Are you watching the Winter Olympics? Niki, the kids and I have been excited to watch the ice skating, snow skiing and snowboarding! I was disappointed to hear how the poor behavior of a few of our American athletes in past Winter Olympics that affected the rest of the athletes. An article by the Associated Press told of one skier who bragged to the media that he often competed drunk, and of a free-style skier who was sent home after punching a friend in the mouth so hard he lost a tooth. It described a major feud between two speed skaters. USOC Chief Executive Jim Scherr noted that these incidents “affect how the world views our country.” The majority of the over 200 member US team had no problems, but, Jim Scherr summed it all up by saying, “a few color the rest of the delegation.”
The “moral” of this true story is this: the actions of a few can have negative consequences for hundreds. Our verses from Joshua provide a tragic illustration of this principle.
Jericho had been a major and miraculous victory, but it was God’s victory. Normally, the spoils of war were considered a soldier’s pay, their reward for victory. But not this time, because the soldiers didn’t win this battle. God did! And as a way of making sure they understood this fact, God had them give all the valuables to Him. He also told them that if this law was broken, the entire nation would suffer. The vast majority of the Hebrews understood and obeyed this clear instruction from the Lord. Everyone listened to God’s command and obeyed. Everyone that is but one man, a man named Achan from the tribe of Judah.
Joshua 7:1 says, But the Israelites acted unfaithfully in regard to the devoted things; Achan …of the tribe of Judah, took some of them. So the LORD’s anger burned against Israel. (NIV)
This verse tells us that Israel acted unfaithfully when in reality it was one man Achan and his family who did so. “Achan” means trouble in Hebrew and I’m not sure if that’s his real name or a nick-name. Have you ever called your children trouble? Either way he lived up to his name!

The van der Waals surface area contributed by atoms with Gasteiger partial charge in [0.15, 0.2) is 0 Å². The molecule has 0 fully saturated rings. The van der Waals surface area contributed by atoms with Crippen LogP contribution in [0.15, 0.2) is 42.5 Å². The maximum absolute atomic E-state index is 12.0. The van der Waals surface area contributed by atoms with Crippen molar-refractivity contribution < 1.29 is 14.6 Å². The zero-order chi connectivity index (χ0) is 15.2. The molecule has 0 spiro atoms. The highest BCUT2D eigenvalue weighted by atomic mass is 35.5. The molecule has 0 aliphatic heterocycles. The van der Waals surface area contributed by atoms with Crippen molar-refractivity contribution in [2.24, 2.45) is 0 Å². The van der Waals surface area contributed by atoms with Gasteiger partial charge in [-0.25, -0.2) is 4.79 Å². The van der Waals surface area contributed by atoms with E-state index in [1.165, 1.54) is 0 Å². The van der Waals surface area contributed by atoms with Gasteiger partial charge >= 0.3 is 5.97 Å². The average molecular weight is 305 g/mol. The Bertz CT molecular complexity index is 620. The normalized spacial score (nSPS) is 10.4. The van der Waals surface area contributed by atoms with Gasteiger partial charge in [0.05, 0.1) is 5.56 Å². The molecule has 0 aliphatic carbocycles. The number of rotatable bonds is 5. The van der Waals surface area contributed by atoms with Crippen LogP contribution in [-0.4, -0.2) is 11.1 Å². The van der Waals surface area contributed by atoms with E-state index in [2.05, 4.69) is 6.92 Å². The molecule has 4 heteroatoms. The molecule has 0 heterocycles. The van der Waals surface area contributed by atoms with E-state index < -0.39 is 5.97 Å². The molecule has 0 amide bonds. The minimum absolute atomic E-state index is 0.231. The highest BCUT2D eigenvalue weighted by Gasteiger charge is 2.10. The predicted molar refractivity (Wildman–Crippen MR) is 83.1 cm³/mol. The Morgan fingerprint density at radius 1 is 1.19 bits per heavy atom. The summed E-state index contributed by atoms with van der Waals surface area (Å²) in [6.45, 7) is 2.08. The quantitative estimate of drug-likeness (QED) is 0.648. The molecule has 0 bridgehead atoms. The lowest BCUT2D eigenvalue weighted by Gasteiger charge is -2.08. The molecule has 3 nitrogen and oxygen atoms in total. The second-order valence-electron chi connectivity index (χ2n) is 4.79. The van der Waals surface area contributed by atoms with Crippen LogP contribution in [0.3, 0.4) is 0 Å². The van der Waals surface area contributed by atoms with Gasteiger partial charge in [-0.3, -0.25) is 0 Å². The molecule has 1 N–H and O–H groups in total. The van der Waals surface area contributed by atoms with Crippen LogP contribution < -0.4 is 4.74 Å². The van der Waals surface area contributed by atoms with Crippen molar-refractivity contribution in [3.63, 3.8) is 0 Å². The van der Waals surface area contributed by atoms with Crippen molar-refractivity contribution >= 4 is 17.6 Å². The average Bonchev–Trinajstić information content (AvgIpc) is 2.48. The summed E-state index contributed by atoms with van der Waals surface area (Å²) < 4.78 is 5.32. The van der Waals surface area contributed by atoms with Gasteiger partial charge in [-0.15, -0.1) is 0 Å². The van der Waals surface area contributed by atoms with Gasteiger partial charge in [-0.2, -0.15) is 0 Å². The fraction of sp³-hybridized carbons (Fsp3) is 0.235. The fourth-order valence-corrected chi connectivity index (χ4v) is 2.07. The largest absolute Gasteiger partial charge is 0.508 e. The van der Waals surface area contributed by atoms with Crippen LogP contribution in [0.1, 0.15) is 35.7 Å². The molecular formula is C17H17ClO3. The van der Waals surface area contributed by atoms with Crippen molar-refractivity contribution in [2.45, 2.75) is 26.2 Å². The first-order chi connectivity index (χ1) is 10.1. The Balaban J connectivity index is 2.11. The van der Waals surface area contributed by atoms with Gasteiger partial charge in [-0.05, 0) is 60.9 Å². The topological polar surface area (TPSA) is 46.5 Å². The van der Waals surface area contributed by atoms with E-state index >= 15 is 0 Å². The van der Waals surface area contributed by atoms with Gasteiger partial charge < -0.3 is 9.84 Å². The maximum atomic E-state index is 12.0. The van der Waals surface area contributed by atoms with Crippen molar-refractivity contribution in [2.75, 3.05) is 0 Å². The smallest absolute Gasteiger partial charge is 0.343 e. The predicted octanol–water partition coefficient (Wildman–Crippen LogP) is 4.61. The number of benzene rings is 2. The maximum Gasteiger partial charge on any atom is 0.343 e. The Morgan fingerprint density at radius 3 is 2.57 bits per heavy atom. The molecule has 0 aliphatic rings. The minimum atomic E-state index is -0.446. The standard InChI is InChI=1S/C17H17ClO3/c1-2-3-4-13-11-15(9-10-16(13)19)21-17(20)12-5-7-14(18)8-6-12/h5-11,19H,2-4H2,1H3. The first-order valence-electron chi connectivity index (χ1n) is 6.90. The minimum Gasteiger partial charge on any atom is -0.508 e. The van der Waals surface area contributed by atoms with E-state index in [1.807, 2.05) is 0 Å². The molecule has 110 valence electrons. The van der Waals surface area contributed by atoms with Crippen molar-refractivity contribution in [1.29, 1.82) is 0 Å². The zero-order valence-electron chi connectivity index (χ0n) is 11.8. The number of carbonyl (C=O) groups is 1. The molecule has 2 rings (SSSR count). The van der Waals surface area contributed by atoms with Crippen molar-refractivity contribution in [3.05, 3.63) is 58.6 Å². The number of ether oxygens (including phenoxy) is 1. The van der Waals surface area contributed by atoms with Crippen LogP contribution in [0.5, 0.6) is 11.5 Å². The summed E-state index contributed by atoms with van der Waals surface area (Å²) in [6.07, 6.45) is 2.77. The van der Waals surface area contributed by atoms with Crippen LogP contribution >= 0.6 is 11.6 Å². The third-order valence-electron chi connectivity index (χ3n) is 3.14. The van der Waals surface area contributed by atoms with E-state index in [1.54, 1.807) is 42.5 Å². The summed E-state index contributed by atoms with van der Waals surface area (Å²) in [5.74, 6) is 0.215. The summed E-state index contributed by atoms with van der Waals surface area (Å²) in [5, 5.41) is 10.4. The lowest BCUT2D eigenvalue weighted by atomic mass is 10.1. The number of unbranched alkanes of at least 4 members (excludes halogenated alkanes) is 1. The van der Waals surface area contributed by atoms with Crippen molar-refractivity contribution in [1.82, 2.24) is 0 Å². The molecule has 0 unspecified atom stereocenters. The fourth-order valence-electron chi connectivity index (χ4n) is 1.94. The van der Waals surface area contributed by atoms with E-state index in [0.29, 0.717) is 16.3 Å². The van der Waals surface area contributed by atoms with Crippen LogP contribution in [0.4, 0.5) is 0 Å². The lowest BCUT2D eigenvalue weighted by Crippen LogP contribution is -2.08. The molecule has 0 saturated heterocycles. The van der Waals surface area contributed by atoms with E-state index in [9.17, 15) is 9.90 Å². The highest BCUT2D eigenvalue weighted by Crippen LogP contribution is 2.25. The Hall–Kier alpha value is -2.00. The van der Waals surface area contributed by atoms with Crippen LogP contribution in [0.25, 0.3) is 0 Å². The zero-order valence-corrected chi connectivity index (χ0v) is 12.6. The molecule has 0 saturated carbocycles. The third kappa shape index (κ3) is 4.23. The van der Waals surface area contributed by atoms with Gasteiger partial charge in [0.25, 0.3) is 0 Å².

While the smoke was still rising from Jericho, Joshua (who, like everyone else, was ignorant of Achan’s sin) began to make plans for the next city of conquest. And following his usual custom he sent spies to scope it out, a little city called Ai, which was an outpost east of Bethel, located up in the hill country about 15 miles from Jericho. The spies came back and assured Joshua that only a few thousand warriors were needed to take care of this puny little opponent. Their report is in Josh. 7:3, “Not all the people will have to go Up against Ai. Send two or three thousand men to take it and do not weary all the people, for only a few men are there.”
“It will be a piece of cake,” the spy’s could say. It was a piece of cake for Ai! The 3000 Hebrews marched confidently up there to attack but were soundly defeated and ran in terror back down leaving 36 dead soldiers behind them. And please understand, this is the only defeat of the invading Hebrew forces recorded in Joshua and the only report of Jews actually being slain in combat.
Joshua and the elders are beside themselves, they hit the ground in prayer, sprinkling dust on their heads which was a sign of humility. (Joshua 7:6)
Then Joshua starts singing the blues. (Joshua 7:8-9) We’ve heard this song before. He learned the lyrics in the wilderness with the children of Israel. Joshua did not sing this song in the wilderness, but he is singing now. He cannot understand why he lost the battle.